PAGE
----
Whose Holocaust? Plan to Recognize Gay Victims at Memorial Sparks Row
Posted on June 11, 2009
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A plan to memorialize gay male victims of Nazism amid a collection of memorial stones for Holocaust victims in a quiet half-acre patch of Brooklyn has provoked an outcry.
New York State Assembly Member Dov Hikind, a Brooklyn Democrat whose many Orthodox constituents include numerous Holocaust survivors, has decried the planned addition as a distortion of the Holocaust’s meaning with regard to Jews.
“It’s easy to say, let’s include everybody, let’s be universal, diversity is great,” he said. But he added, “It just isn’t fair. It diminishes and really dilutes what the Holocaust is.”
Hikind and the Holocaust Memorial Committee, steward of the tiny Holocaust Memorial Park in the Sheepshead Bay section of Brooklyn, are calling for the park’s memorial stones to be restricted to Jewish victims of Hitler. But the plan, approved by the city’s parks department, to commemorate non-Jewish victims of the Nazi regime there is proceeding thus far.
On June 9, representatives of the International Association of Lesbian and Gay Children of Holocaust Survivors, which proposed the addition, could be found combing the bayside memorial to measure unmarked stone pillars and determine if memorial text could be carved on them, association co-chair Rick Landman said.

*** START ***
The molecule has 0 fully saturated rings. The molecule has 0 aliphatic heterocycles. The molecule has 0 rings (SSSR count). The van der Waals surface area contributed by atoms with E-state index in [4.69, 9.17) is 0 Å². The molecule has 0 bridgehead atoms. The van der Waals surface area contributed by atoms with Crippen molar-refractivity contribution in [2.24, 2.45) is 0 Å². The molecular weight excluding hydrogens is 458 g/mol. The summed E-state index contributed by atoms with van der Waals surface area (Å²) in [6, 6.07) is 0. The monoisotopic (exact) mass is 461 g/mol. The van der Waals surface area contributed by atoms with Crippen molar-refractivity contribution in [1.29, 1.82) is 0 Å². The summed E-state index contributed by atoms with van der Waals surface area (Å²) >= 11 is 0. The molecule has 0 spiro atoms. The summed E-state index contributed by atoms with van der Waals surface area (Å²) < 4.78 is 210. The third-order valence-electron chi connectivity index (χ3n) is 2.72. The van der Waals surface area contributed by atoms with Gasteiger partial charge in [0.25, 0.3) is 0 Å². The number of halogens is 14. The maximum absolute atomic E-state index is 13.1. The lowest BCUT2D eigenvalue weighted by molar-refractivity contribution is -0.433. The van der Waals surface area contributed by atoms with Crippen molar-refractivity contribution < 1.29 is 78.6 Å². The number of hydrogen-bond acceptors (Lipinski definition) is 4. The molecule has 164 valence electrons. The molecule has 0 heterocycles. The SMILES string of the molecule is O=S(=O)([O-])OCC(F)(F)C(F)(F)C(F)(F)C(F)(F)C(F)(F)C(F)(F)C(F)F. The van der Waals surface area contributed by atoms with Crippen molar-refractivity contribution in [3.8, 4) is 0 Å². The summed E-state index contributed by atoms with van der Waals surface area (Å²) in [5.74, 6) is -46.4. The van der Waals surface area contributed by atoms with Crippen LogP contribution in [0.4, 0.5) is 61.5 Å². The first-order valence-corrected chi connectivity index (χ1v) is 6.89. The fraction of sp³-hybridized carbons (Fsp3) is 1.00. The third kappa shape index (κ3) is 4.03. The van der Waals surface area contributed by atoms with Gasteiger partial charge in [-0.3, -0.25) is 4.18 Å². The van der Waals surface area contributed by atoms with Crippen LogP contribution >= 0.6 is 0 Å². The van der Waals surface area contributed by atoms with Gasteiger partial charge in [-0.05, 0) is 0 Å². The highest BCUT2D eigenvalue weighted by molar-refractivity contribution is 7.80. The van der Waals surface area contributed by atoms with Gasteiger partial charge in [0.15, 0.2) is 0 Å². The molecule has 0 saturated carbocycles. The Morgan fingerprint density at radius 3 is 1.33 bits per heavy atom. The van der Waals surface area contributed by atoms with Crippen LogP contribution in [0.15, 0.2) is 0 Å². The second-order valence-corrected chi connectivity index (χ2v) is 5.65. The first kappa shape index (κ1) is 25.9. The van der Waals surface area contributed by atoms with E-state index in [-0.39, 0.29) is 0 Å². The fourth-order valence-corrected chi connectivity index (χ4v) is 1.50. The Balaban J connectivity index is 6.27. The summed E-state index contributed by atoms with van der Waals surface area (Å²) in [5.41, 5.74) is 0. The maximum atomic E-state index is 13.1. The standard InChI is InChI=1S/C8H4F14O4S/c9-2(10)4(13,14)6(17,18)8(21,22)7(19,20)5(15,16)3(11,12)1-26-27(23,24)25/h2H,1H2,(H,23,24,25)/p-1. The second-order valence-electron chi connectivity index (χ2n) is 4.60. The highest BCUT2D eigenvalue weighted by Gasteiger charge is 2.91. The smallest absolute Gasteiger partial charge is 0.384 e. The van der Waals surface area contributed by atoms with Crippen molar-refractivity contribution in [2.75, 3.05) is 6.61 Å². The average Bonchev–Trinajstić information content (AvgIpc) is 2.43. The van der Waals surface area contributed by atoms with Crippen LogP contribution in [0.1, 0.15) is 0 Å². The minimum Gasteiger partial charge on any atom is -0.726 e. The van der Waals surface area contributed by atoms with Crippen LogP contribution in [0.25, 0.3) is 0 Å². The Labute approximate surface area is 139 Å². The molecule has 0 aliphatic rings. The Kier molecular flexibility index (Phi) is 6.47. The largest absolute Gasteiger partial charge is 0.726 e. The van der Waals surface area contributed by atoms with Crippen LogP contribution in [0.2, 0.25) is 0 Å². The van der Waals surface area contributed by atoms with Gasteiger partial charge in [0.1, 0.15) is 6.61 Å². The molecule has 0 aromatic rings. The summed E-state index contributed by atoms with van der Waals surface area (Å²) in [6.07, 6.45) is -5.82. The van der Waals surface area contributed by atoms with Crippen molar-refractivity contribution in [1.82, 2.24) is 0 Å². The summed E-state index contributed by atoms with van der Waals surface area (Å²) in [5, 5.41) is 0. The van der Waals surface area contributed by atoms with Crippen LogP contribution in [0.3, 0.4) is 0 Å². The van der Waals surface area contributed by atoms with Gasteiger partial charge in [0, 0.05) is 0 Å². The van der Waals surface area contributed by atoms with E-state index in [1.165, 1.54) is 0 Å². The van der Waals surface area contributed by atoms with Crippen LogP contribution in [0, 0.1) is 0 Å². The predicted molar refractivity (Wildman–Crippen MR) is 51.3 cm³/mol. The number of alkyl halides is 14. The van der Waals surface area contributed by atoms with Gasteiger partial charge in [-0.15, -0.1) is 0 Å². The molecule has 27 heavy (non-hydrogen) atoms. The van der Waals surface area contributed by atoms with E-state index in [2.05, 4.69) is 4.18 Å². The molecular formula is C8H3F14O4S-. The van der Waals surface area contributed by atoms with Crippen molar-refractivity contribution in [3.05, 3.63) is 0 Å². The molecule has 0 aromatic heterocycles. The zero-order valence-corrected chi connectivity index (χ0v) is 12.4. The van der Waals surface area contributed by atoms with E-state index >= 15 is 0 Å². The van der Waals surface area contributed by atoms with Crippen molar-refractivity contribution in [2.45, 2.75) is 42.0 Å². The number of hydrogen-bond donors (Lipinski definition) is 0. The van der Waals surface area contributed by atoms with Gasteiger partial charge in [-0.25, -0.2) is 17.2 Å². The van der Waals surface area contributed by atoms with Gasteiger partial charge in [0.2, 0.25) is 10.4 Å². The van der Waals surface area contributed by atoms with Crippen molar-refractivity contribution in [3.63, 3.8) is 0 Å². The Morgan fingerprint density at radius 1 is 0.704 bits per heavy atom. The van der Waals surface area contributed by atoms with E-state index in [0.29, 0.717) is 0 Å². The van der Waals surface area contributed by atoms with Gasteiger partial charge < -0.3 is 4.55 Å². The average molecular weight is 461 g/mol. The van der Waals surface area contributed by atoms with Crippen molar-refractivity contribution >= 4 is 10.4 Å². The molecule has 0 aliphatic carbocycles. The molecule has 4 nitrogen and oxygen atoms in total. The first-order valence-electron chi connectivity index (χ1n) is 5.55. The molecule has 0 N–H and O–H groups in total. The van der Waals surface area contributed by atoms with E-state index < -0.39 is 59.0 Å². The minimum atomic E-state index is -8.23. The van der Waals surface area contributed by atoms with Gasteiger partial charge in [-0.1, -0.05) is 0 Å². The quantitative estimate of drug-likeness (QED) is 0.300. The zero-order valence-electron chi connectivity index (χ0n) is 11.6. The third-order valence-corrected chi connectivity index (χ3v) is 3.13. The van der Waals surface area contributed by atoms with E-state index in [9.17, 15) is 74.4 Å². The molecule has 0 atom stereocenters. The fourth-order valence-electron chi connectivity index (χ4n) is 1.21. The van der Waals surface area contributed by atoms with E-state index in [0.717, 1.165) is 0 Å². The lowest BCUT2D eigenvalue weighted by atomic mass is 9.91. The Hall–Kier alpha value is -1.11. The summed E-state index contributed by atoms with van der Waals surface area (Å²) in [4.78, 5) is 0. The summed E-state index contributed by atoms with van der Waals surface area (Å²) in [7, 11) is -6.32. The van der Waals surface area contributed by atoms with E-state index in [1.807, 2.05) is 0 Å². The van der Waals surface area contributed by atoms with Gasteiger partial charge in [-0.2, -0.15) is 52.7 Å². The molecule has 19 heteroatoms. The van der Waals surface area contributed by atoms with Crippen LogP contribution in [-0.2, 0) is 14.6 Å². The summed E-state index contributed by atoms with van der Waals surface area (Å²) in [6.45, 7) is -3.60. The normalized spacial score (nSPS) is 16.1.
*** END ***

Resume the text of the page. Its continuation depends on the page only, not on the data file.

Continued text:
The altercation raises a question that Jews have faced with increasing frequency: Whose Holocaust is it, anyway? Roma Gypsies, the disabled and gay men were among those also especially targeted by the Nazis. According to historians, though, only Jews and Roma were targeted for annihilation. Altogether, the Nazis are estimated to have murdered some 11 million from their coming to power in 1933 until their downfall in 1945.
Flanked by Emmons Avenue and Shore Boulevard, at the easternmost end of Sheepshead Bay, the memorial, built in 1997, consists of a tall eternal flame sculpture — engraved with a short statement on the Holocaust and the nations affected by the genocide — surrounded by two adjacent gardens of stone markers, each of which features either a paragraph or two of history or a list of victims’ names.
For $360 per engraved line, donors to the non-profit Holocaust Memorial Committee can pay to have a victim’s name printed on one of the stone markers. The registration form for this service, found on the committee’s Web site, asks donors to provide the victim’s name and a brief history of his or her Holocaust experience. The committee then meets to verify the authenticity of the proposed inscription, committee treasurer and past president Alfred Gollomp said.
Gollomp complained that in signing on to the IALGCHS proposal, Mayor Michael Bloomberg, City Council Speaker Christine Quinn and the city’s parks department were ignoring a memorandum that gives the Brooklyn-based group control over the park markers.
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